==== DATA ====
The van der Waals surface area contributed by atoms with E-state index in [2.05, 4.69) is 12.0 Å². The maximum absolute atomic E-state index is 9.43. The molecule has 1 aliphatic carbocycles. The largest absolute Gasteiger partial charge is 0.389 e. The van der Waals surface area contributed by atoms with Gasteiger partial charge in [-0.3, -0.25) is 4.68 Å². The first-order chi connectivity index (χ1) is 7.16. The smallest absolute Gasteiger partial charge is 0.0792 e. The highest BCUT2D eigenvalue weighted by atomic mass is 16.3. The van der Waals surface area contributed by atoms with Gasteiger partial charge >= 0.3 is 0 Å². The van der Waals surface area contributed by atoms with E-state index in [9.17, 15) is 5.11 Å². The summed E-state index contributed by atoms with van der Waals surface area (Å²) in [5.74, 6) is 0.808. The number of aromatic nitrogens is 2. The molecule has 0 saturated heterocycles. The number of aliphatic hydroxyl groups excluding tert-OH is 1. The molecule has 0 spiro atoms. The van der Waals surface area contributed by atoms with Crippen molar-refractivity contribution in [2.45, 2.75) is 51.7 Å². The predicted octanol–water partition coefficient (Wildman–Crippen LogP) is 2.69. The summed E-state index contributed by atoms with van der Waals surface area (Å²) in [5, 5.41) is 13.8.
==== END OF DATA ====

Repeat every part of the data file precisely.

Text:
The van der Waals surface area contributed by atoms with E-state index in [2.05, 4.69) is 12.0 Å². The maximum absolute atomic E-state index is 9.43. The molecule has 1 aliphatic carbocycles. The largest absolute Gasteiger partial charge is 0.389 e. The van der Waals surface area contributed by atoms with Gasteiger partial charge in [-0.3, -0.25) is 4.68 Å². The first-order chi connectivity index (χ1) is 7.16. The smallest absolute Gasteiger partial charge is 0.0792 e. The highest BCUT2D eigenvalue weighted by atomic mass is 16.3. The van der Waals surface area contributed by atoms with Gasteiger partial charge >= 0.3 is 0 Å². The van der Waals surface area contributed by atoms with E-state index in [9.17, 15) is 5.11 Å². The summed E-state index contributed by atoms with van der Waals surface area (Å²) in [5.74, 6) is 0.808. The number of aromatic nitrogens is 2. The molecule has 0 saturated heterocycles. The number of aliphatic hydroxyl groups excluding tert-OH is 1. The molecule has 0 spiro atoms. The van der Waals surface area contributed by atoms with Crippen molar-refractivity contribution in [2.45, 2.75) is 51.7 Å². The predicted octanol–water partition coefficient (Wildman–Crippen LogP) is 2.69. The summed E-state index contributed by atoms with van der Waals surface area (Å²) in [5, 5.41) is 13.8.